Now this is Richard Eaton who says this. He is an American self-described communist academic and he claims that, Hindus on a massive scale destroyed temples that this was their want. In reality, he cannot manage to find more than a few cases of Hindus not demolishing temples, but abducting idols. In some cases an idol was a prestigious thing, it was a work of art and so on. And so rulers wanted to have it and so there was a war. The clinching moment at the end, was the abduction of an idol, which was then installed in the main temple of that conqueror and the temple where the idol was just left free, and of course, the loser in the war could always install a new idol there and continue the same worship.
So, that is something totally different from the iconoclasm of the Eskimos, which meant to humiliate and ultimately to destroy the religion of the loser and so destroying his places of worship was not at all meant to bring over the idol or place of worship to the wrong side and continue the worship, at least I have never heard of this. That you know the eskimos destroyed the Somnath temple and they took the Shiva Lingam to one eskimo place of worship, and they’re continuing the worship of Shiva. I don’t know, you can maybe find some strange eskimo place of worship, where they do worship an idol. But so far, I think by definition that will not happen. So, we have a large moment of denial or whitewash of iconoclasm in India, that means largely the heavy minimization of iconoclasm. In the great days of the Ayodhya controversy, many secularistic stories went as far as to deny iconoclasm altogether, that far very few people would dare to go.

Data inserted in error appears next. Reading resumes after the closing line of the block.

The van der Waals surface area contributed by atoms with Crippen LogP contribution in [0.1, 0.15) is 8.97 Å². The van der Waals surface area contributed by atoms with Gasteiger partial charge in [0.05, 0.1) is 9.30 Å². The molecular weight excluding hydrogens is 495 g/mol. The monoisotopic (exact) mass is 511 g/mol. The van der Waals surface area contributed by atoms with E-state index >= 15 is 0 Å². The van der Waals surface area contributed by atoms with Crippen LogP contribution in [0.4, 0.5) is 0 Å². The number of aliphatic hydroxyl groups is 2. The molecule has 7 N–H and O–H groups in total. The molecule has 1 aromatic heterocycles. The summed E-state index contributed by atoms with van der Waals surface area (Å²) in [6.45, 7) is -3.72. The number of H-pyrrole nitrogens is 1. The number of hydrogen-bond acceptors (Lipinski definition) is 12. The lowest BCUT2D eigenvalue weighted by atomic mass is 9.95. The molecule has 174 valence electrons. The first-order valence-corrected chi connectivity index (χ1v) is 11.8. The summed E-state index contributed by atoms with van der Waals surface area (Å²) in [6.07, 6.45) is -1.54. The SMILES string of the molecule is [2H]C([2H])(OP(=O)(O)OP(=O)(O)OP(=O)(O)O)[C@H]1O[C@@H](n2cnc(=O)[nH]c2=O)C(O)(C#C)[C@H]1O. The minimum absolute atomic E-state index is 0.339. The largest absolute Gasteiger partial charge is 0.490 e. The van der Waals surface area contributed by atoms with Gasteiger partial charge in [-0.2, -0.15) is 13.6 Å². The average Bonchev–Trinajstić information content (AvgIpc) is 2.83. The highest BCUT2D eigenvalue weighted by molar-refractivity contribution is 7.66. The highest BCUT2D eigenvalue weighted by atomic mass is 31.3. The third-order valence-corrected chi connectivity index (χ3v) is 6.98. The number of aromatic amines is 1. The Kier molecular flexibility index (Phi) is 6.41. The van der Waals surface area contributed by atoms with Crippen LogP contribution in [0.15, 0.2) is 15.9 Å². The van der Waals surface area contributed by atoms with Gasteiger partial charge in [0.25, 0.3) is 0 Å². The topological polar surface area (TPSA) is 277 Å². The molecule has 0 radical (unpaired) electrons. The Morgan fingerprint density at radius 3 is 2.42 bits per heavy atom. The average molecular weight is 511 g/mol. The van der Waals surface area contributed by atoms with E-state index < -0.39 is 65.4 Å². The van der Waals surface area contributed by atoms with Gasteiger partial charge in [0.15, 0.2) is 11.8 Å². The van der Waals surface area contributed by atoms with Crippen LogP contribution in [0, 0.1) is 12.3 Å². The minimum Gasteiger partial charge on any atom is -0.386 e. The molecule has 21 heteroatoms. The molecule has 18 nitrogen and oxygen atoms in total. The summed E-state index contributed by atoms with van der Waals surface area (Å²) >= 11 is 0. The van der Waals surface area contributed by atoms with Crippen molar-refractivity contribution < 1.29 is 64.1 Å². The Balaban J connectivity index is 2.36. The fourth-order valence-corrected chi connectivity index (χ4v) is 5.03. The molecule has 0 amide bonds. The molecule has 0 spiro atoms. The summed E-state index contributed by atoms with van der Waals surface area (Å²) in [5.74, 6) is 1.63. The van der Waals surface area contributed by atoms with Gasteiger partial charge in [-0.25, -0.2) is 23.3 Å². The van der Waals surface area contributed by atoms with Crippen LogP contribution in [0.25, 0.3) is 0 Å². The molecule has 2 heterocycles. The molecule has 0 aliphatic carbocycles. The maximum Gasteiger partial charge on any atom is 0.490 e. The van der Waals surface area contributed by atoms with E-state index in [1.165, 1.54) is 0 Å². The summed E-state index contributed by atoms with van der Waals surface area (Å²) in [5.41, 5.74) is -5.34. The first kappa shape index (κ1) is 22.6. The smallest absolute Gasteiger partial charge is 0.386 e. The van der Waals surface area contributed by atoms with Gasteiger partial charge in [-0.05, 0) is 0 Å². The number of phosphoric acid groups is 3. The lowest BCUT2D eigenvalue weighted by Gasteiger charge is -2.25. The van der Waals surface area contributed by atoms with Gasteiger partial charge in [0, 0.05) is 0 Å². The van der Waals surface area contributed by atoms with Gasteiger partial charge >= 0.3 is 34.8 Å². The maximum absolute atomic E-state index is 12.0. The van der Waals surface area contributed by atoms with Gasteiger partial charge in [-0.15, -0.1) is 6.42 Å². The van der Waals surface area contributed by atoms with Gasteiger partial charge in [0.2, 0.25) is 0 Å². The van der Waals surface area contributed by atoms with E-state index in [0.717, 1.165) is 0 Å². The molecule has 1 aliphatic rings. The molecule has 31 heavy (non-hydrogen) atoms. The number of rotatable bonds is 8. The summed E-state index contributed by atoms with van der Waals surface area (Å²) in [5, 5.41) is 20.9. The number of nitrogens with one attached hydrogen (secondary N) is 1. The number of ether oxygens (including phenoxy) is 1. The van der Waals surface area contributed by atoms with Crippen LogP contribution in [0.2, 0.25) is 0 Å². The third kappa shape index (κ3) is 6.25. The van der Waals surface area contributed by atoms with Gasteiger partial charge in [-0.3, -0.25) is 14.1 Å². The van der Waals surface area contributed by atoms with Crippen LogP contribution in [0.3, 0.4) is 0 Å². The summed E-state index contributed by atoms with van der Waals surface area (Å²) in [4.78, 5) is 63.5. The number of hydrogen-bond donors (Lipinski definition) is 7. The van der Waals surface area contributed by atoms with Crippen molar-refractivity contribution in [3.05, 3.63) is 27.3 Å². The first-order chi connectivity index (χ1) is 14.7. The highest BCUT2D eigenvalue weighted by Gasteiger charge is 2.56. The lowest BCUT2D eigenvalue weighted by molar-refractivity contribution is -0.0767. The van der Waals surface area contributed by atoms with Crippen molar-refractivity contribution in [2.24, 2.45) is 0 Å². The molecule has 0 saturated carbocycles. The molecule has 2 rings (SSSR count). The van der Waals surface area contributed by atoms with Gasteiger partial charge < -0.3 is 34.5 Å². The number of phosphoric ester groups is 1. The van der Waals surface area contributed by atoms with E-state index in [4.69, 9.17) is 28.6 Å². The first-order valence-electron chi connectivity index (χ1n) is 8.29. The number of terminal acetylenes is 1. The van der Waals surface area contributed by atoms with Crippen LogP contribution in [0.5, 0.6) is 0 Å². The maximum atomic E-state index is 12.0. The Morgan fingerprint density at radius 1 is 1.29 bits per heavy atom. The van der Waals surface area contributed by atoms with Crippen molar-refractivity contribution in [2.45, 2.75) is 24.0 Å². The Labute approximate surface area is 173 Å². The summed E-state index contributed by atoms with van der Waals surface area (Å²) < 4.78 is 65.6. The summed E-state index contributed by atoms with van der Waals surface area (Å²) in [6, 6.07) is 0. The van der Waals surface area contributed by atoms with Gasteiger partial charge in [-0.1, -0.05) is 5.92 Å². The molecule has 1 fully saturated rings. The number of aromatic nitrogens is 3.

So, the usual story now is to minimize it, yeah okay it may have happened a few times, first of all the Hindus have brought it on themselves and anyway it wasn’t so much, although you should see what is not so much. Like for instance, Eaton admits a single case of iconoclasm when the troops of Mohammed Ghori or his lieutenants conquered Varanasi in 1194. Now, then you should go to the footnotes, this is one case of iconoclasm, yes. But he himself admits that a thousand temples were destroyed and so basing themselves on his figures, Indian secularists now raise this claim that, about 80 cases of temple destruction has taken place in India during thousand, a thousand years in the whole of India. So, 80 in this case doesn’t really mean 80 because one can mean 1000. One case of iconoclasm means 1000 temples and even then, it is much too low a figure. In Gilgit and Baltistan, which is a very thinly populated region already more than 80 temples got destroyed in a decade. So for the whole of India and a thousand years, it will be more than that.